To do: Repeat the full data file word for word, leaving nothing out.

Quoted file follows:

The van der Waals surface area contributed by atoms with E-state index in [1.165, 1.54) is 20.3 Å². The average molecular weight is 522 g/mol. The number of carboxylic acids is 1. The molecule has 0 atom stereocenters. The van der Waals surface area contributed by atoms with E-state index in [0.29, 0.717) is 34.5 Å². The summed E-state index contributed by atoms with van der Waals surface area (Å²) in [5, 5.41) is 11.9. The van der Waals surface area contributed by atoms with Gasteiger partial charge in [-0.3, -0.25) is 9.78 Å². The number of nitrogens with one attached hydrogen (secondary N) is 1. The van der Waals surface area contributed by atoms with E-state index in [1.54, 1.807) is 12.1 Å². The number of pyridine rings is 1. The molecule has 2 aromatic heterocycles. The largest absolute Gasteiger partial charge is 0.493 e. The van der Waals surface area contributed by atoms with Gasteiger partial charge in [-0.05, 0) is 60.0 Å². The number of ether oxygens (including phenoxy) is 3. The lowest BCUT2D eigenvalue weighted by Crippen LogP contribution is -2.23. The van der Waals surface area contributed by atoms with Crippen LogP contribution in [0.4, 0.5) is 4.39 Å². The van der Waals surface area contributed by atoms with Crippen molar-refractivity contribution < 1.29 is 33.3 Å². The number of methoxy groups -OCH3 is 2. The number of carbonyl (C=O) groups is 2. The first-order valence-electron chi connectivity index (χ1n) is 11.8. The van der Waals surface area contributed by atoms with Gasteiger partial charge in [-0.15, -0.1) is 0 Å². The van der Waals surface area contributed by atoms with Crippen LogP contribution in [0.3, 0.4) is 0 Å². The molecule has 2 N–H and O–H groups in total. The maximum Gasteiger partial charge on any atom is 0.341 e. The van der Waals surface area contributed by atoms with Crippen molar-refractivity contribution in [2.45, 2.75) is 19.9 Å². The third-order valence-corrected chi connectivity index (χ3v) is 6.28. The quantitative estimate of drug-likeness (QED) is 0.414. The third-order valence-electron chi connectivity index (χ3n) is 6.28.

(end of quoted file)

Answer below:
The van der Waals surface area contributed by atoms with E-state index in [1.165, 1.54) is 20.3 Å². The average molecular weight is 522 g/mol. The number of carboxylic acids is 1. The molecule has 0 atom stereocenters. The van der Waals surface area contributed by atoms with E-state index in [0.29, 0.717) is 34.5 Å². The summed E-state index contributed by atoms with van der Waals surface area (Å²) in [5, 5.41) is 11.9. The van der Waals surface area contributed by atoms with Gasteiger partial charge in [-0.3, -0.25) is 9.78 Å². The number of nitrogens with one attached hydrogen (secondary N) is 1. The van der Waals surface area contributed by atoms with E-state index in [1.54, 1.807) is 12.1 Å². The number of pyridine rings is 1. The molecule has 2 aromatic heterocycles. The largest absolute Gasteiger partial charge is 0.493 e. The van der Waals surface area contributed by atoms with Gasteiger partial charge in [-0.05, 0) is 60.0 Å². The number of ether oxygens (including phenoxy) is 3. The lowest BCUT2D eigenvalue weighted by Crippen LogP contribution is -2.23. The van der Waals surface area contributed by atoms with Crippen LogP contribution in [0.4, 0.5) is 4.39 Å². The van der Waals surface area contributed by atoms with Crippen molar-refractivity contribution < 1.29 is 33.3 Å². The number of methoxy groups -OCH3 is 2. The number of carbonyl (C=O) groups is 2. The first-order valence-electron chi connectivity index (χ1n) is 11.8. The van der Waals surface area contributed by atoms with Gasteiger partial charge in [-0.15, -0.1) is 0 Å². The van der Waals surface area contributed by atoms with Crippen LogP contribution in [0.3, 0.4) is 0 Å². The molecule has 2 N–H and O–H groups in total. The maximum Gasteiger partial charge on any atom is 0.341 e. The van der Waals surface area contributed by atoms with Crippen molar-refractivity contribution in [2.45, 2.75) is 19.9 Å². The third-order valence-corrected chi connectivity index (χ3v) is 6.28. The quantitative estimate of drug-likeness (QED) is 0.414. The third-order valence-electron chi connectivity index (χ3n) is 6.28.